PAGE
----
Enmissioning requires a person to understand one’s talents and a certain “goodness” that one yearns to manifest. And that journey is iterative. I dabbled frustratingly in social entrepreneurship, nonprofit work, e-commerce, consumer goods, market research, and consultancy anchored on my skill to write, insight, and learn. These numerous past experiments led me to the academe, and so far, I feel that my mission is to be here. I feel that my writing and insighting skills are always challenged while also being an enabler for others to flourish.

In an uncertain context, overemphasizing long-term visions might not be practical anymore – to envision. It might be more worthwhile to “enmission”, that is, to constantly reflect on one’s strengths and purpose and find spaces where one can translate potential into action.

Maybe, teaching students to “enmission” is the next step for management education that is truly humanistic and sustainability-oriented.


Luke 10:1-12, 17-20. The mission and the return of the seventy-two

[DAILY GOSPEL INSIGHTS AND REFLECTION FOR MANAGEMENT AND ORGANIZATION 184: JULY 3, 2022]

To fast is to slow down and be self-aware

Such a nice play of words: to fast means to slow down. Pay attention. Be more self-aware.

Are the sensations we feel really hunger, or is it just thirst?

Is the craving a need or a want?

Is it nourishment or indulgence?

Maybe fasting reminds us that to flourish means to pause, reflect, and be more self-aware. There are times when stopping is faster than an illusion of movement if the goal is integral human development.


Matthew 9:14-17. Fasting

[DAILY GOSPEL INSIGHTS AND REFLECTION FOR MANAGEMENT AND ORGANIZATION 183: JULY 2, 2022]

Towards a more reasonable kind of mercy

Practically, the problem with letting mercy be the default is that non-repentant wrongdoers may abuse the kindness of the merciful. However, we can draw inspiration from how mercy is always presented with justice; as if they are two sides of the same coin. The rational mind is to justice as the emotional heart is to mercy.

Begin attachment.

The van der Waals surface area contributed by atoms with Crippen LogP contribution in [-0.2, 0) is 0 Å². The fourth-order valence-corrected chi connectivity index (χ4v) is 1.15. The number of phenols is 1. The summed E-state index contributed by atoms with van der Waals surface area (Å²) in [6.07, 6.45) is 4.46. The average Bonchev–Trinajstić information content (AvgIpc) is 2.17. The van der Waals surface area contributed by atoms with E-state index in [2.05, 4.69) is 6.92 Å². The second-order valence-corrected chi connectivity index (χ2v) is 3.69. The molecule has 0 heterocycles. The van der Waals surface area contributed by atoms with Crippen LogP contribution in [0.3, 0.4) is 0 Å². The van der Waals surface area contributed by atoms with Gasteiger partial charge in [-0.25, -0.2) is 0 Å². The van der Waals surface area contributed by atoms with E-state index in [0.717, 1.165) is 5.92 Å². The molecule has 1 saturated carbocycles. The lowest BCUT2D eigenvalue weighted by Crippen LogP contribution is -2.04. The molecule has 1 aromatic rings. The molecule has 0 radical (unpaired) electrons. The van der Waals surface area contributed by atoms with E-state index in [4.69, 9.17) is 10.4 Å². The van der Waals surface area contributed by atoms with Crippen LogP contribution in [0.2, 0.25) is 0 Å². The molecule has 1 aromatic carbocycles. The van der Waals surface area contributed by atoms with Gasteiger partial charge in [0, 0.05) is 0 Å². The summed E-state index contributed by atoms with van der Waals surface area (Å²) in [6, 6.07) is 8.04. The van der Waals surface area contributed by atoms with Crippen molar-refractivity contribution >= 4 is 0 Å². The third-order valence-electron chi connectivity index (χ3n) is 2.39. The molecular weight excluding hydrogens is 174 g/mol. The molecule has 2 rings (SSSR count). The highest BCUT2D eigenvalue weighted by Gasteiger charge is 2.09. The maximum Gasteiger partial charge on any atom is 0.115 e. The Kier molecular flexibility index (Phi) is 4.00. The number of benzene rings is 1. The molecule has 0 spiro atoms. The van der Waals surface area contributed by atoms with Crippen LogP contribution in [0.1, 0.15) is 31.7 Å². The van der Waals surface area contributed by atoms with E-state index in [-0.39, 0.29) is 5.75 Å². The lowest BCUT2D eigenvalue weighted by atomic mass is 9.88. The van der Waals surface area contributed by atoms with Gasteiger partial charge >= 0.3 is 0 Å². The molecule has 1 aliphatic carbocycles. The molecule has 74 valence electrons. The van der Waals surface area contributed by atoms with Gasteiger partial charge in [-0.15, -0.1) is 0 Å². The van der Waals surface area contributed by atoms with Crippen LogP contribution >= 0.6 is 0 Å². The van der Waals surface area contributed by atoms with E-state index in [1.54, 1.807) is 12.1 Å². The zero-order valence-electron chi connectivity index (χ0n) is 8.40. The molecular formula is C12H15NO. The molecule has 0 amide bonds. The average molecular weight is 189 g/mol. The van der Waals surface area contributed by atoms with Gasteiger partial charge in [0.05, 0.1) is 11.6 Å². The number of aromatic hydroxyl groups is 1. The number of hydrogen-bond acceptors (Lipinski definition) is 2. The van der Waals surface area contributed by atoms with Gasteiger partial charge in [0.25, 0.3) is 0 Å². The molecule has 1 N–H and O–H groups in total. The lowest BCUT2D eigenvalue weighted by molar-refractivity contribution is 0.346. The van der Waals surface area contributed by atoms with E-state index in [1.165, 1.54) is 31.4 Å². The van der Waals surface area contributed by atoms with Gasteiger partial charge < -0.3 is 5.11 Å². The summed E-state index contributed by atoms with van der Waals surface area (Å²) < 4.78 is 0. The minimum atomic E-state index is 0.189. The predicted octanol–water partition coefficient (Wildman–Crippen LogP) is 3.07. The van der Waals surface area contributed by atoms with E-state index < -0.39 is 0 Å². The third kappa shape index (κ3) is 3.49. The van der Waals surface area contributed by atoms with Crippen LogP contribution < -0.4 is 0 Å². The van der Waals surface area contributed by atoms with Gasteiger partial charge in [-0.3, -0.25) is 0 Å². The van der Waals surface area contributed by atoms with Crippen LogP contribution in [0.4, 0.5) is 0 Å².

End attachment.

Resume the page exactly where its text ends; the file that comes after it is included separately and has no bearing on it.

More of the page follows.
What I like about how Jesus manifests mercy is that it is done to enliven the benevolent spirit underlying traditions and norms, which unfortunately may have been more oppressive and discriminatory rather than emancipating and liberating. The Pharisees and the hypocrites settle on technicalities and traditions that disable tax collectors (which are defaultly seen in a negative light) from becoming better persons.

In a way, mercy in this context corrects the injustices stemming from misinterpretations or misapplications of traditions. Moreover, mercy in this context actually enables justice and fairness, in a way that provides opportunities for the truly repentant (but burdened with negative reputations) to turn over a new leaf.

Thus, the challenge for us is not merely to view mercy through the lens of emotional pity. There is potential to synthesize both the rational and emotional in imbibing a more reasonable kind of mercy that enables flourishing.

Justice and mercy are indeed two sides of the same coin, in the same way that our mind and heart are two sides of our person.


Matthew 9:9-13. I desire mercy

[DAILY GOSPEL INSIGHTS AND REFLECTION FOR MANAGEMENT AND ORGANIZATION 182: JULY 1, 2022]

How do we forgive ourselves?

Oftentimes, our worst critic is ourselves. And in our bid to be better, we sometimes notice all the little wrongs and sins that we commit regardless of how others perceive us.

I’d like to relate my reflection to the topic of self-realization, which was discussed in the critical realism online study space held awhile ago. What stood out to me is the definition of a “transcendentally real self”, which is a mixture of ego, embodied personality, and an unlimited transcendentally real being. (I know, it’s hard to understand!)

In a way, we are able to objectively define our “self” based on our past and consistent behaviors, thoughts, and tendencies. But at the same time, our sense of self cannot be reduced to these patterns and personality. Just as a caterpillar can be a butterfly and a seed can be a gigantic tree, we have the infinite (uncountable) potential to evolve and prosper.